The Sleepwalkers, a new film by Rana Hamadeh (DAI, 2009) is part of an exhibition at the Leopold Hoesch Museum (till 20 November)

12.10.16 | tag: Düren

The show:

Günther-Peill-Stiftung 1986–2016

Haris Epaminonda. VOL.XVIII
Robert Elfgen. Strandspaziergang
Rana Hamadeh. The Sleepwalkers
Ernst Wilhelm Nay. Farbkompositionen

The Sleepwalkers: 

Co-commissioned by The Showroom, London, the Institute of Modern Art, Brisbane, and Nottingham Contemporary, The Sleepwalkers is a kaleidoscopic immersive film-play that departs from a claim viewing justice as the ‘degree to which one can access the dramatic means of representation - the measure to which one can access theatre’. This claim, appropriated from an essay by Julie A. Cassiday on the origins of the genre of ‘legal spectacle’, is elaborated upon through Hamadeh’s poetic re-dramatization of the story of Raya and Sakina, the infamous Egyptian serial killer sisters, who became the first women to be executed upon legal court order in the modern history of Egypt in 1921.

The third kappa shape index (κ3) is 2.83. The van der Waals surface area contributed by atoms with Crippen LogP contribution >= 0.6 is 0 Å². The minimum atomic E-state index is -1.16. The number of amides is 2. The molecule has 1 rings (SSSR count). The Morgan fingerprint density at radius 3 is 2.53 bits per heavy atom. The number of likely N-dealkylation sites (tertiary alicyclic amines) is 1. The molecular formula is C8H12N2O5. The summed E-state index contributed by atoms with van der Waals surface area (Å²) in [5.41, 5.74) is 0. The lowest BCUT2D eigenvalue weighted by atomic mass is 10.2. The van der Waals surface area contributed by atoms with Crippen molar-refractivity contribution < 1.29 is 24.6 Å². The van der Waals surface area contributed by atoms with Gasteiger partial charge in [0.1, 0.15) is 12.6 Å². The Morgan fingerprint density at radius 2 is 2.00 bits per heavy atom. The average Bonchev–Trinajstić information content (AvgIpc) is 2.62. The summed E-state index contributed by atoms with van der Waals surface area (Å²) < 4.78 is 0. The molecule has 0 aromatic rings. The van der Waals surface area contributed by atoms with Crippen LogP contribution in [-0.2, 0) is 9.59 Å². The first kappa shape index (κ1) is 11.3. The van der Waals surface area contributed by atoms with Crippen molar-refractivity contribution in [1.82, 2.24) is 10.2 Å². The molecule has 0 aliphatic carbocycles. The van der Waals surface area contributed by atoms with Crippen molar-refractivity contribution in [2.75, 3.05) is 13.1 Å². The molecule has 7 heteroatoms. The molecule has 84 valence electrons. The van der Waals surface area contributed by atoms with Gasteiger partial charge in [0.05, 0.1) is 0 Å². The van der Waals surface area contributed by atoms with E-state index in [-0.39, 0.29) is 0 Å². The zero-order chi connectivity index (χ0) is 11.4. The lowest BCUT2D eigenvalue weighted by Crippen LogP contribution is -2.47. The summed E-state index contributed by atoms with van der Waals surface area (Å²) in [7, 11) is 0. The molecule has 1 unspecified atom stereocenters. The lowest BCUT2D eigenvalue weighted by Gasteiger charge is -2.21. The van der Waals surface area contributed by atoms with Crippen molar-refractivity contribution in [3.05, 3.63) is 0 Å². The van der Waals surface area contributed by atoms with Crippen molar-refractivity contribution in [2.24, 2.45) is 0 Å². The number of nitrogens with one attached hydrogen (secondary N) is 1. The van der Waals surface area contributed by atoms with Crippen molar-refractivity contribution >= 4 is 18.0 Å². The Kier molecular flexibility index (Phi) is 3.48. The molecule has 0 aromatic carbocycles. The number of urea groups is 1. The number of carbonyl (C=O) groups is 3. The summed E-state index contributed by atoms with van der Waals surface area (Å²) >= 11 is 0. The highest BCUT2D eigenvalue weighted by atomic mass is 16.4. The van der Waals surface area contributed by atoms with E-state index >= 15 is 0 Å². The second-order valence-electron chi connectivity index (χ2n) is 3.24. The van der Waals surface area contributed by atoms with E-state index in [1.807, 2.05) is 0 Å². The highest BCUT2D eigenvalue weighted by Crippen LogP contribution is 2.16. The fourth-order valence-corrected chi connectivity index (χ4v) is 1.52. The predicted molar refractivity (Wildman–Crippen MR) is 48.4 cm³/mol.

In the original story, Raya and Sakina, along with their husbands and two other male accomplices were found guilty in 1921 of the murders of 17 women, most of whom were sex workers. Despite its nonpolitical nature, their case was placed at the heart of the nationalist struggle for Egyptian independence after the 1919 revolution against British colonial occupation. Due to the multiple films, soap operas and plays that re-enacted the gruesome murders, Raya and Sakina remain as cultural anti-icons until today and are reproduced within Egyptian mass culture, as well as the more general Arab consciousness, as the epitome of female monstrosity.

The Sleepwalkers’ script is based on a journalistic account by George Owen Hastings published in the Washington Post (D. C.) (Jan. 16, 1921) that explains to the American public how the Egyptian police introduced a whirling trickster into the sisters’ prison cell, coercing them into confessing by reducing them into a state of delirium and psychedelia. In the film, the whirling trickster’s figure is explored as a structural dramaturgical framework through which the history of the justice system in Egypt and the Arab region can be understood. The film’s non-linear script, its dissonant audio track and the constant shifting of its characters re-choreographs the relations of power between the persistent image of the female monster, the figure of the state and colonial violence, aiming thereby at generating an alternative affective archive from which to understand and locate the histories of injustice in the region.

Leopold Hoesch Museum